I sometimes see the book Reliance of the Traveller, or Umdat as-Salik, mentioned online (Wikipedia; Amazon). Judging from Google, it has found a role as a go-to manual for those who wish to criticise Islam, with the top hits including "Creeping Sharia", "ConCit", "Islam Exposed", "counterjihadreport", "Mapping Shari'a", etc. This may be predominately because of the book's online availability in English, and I would guess that native English speakers tend to have a more Islam-negative attitude than the general population.
Question: Does the book "Reliance of the Traveller" play a significant role in Islam?
I found an online Shafi'i fatwa which gives the book a glowing review:
It is really hard to praise this book enough. It stands, without equal or competitor, as the primary Sunni manual of Islam in English. -- Moustafa Mounir Elqabbany, Qibla.com, sourced from IslamQA.org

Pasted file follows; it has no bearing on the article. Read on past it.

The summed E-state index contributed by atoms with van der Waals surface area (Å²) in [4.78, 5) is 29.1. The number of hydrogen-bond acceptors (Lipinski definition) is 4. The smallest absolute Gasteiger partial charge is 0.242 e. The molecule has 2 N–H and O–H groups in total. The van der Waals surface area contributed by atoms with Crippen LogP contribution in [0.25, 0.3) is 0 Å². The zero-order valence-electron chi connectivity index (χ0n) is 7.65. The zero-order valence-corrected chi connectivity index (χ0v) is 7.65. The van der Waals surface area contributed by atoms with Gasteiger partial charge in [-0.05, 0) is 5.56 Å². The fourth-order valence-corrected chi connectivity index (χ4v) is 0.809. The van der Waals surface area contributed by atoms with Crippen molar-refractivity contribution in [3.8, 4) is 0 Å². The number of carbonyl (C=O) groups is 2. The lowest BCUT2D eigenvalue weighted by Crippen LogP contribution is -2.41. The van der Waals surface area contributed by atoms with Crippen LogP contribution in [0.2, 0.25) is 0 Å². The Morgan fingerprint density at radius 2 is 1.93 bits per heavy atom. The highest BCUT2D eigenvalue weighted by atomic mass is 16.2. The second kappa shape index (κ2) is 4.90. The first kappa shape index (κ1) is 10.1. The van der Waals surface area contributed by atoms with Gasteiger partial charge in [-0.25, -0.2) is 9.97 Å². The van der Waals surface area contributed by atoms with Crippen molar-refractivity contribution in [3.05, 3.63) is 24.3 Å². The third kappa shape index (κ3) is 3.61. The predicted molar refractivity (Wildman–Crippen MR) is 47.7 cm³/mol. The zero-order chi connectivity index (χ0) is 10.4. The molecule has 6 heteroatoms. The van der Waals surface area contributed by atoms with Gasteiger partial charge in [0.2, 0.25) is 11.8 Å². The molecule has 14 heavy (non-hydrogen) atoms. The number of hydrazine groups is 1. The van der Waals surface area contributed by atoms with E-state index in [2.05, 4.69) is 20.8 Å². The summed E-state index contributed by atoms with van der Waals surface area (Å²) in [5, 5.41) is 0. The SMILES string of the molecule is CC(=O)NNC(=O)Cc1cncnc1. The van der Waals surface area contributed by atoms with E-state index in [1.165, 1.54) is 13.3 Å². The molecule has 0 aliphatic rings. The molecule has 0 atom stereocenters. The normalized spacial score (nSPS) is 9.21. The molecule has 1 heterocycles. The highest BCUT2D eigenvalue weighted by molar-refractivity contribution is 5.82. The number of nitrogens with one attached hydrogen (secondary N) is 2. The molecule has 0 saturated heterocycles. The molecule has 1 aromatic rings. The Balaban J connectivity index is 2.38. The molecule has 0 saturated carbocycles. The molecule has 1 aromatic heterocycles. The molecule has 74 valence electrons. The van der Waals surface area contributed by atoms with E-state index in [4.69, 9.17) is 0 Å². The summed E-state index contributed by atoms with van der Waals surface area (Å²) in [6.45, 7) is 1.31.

And one fatwa with a luke warm stance (outside of the Shafi'i fiqh):
There is no harm in Shaf'iee laymen studying the book provided they refer to a qualified and reputable Sha'fiee Mufti in personal fiqhi matters. As for Hanafi laymen, it is not advisable to study the book since it can cause confusion and lead one towards Talfeeq, i.e. picking and chosing between the different Maz'ahib. This is Haraam as it involves probing in matters of Shari'ah without possessing the authority to do so. -- (Mufti) Abdullah Patel, MuftiSays.com
...This translation has led to this work becoming influential among Western Muslims. -- Nuh Ha Mim Keller
So maybe it's important in the Shafi'i madhhab, and growing in influence among Western Muslims since it's in English and easily downloadable.
Now having read a small part of the book (it's very long), I'm finding it is quite a handy reference.